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Mexican executed after appeal denied in Texas

  • Story Highlights
  • NEW: Mexican national Jose Ernesto Medellin has been executed
  • Supreme Court turns down last-ditch appeal
  • Case triggered dispute over federal authority, local sovereignty and foreign treaties
  • His lawyers say Mexican officials weren't able to see him until after his conviction
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From Bill Mears
CNN Supreme Court Producer
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WASHINGTON (CNN) -- Mexican national Jose Ernesto Medellin, whose death penalty conviction in the rape and murder of two teen girls sparked international controversy, was put to death in Texas on Tuesday night, prison officials said.

Corrections spokeswoman Michelle Lyons said Medellin died at 9:57 CT.

The U.S. Supreme Court denied the last-ditch appeal of a Mexican national on Texas' death row late Tuesday, paving the way for him to be executed for a pair of brutal slayings, state corrections officials said.

Texas Department of Criminal Justice spokeswoman Michelle Lyons said about 9:15 p.m. that the court had turned down the appeal of Jose Ernesto Medellin.

Medellin's capital appeal was an unusual one that pitted President Bush against his home state in a dispute over federal authority, local sovereignty and foreign treaties.

At issue is an international court's ruling that Medellin and about 50 other Mexicans have been illegally denied access to their home country's consul. Allowing travelers such access when they are arrested abroad is common practice.

At about 7 p.m., an hour after the execution could have taken place, a spokesman for the Texas Department of Corrections said the execution was in a "holding pattern."

The high court in March ruled for Texas, allowing the execution to proceed, but Medellin's lawyers filed a flurry of emergency appeals in state and federal courts, requesting a stay. They argued that Congress and the Texas Legislature should be given a chance to pass legislation that would give their client a new hearing before punishment is carried out.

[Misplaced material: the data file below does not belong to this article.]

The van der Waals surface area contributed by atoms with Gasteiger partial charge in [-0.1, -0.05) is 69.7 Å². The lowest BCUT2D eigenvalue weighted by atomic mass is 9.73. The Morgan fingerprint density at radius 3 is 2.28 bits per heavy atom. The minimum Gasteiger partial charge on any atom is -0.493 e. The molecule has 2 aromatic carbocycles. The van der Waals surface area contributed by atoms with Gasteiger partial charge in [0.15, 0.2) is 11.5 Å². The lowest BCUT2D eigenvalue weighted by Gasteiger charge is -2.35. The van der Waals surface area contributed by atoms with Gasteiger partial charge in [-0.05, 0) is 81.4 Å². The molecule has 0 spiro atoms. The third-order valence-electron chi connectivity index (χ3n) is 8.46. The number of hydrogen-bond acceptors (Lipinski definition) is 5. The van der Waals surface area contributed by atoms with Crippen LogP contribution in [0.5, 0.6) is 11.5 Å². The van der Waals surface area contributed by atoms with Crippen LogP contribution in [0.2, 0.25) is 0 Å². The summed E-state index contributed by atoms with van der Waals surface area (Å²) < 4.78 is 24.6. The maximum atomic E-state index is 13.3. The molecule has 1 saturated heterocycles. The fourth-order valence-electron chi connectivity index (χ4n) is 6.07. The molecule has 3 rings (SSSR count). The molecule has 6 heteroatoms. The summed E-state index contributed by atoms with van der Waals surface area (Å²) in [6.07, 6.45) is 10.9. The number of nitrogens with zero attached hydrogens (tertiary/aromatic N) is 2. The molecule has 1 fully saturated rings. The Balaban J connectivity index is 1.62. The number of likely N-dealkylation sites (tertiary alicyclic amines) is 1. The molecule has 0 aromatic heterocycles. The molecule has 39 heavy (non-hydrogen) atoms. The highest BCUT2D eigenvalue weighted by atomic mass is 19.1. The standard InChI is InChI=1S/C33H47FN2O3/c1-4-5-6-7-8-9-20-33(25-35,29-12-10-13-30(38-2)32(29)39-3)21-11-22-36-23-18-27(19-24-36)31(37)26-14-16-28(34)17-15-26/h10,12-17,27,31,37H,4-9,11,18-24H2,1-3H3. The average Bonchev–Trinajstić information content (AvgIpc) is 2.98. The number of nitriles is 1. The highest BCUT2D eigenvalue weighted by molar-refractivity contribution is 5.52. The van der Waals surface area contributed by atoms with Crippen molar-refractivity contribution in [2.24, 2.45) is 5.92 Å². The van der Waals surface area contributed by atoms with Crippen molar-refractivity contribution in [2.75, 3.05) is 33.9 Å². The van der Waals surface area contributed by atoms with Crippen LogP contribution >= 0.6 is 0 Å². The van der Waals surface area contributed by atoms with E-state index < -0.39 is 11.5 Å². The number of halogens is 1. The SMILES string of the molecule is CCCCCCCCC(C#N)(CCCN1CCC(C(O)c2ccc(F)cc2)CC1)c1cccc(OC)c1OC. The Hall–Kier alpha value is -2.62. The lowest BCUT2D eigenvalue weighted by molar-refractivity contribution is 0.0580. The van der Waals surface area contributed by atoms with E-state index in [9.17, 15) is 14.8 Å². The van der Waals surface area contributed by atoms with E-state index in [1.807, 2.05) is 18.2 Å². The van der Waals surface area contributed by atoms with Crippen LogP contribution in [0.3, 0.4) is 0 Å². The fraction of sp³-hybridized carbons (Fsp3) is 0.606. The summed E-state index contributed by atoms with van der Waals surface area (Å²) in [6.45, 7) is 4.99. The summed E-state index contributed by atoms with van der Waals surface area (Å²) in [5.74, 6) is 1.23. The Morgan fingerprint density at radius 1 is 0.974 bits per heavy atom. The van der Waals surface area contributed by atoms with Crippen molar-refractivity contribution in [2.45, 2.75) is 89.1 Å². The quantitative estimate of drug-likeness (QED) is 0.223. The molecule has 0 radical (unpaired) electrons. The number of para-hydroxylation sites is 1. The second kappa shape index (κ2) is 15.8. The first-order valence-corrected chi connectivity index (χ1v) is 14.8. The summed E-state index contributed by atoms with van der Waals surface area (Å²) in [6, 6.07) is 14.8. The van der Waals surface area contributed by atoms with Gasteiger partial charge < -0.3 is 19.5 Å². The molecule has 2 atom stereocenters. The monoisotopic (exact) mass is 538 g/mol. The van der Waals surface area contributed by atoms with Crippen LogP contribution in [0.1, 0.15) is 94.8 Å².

Such a bill is pending in Congress, but no recent action has been taken in either chamber. In an August 1 letter, three Democrats on the House Judiciary Committee urged Texas Gov. Rick Perry, a Republican, to postpone executions "in order to provide Congress with the time needed to consider this situation."

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Texas lawmakers will not gather in session until January.

The case centers on whether the state has to give in to a demand by the president that the prisoner be allowed new hearings and sentencing. Bush made that demand reluctantly after an international court concluded Medellin and 50 other Mexicans on American death rows were improperly denied access to their consulate upon arrest, a violation of a treaty signed by the United States decades ago.

Medellin's execution will be the first of what promises to be a busy month at the state's death chamber in Huntsville. Five other men are scheduled to die by lethal injection in the next four weeks, including one on Thursday.

Medellin was 18 when he participated in the June 1993 gang rape and murder of two Harris County girls, Jennifer Ertman, 14, and Elizabeth Pena, 16. He was convicted of the crimes and sentenced to death.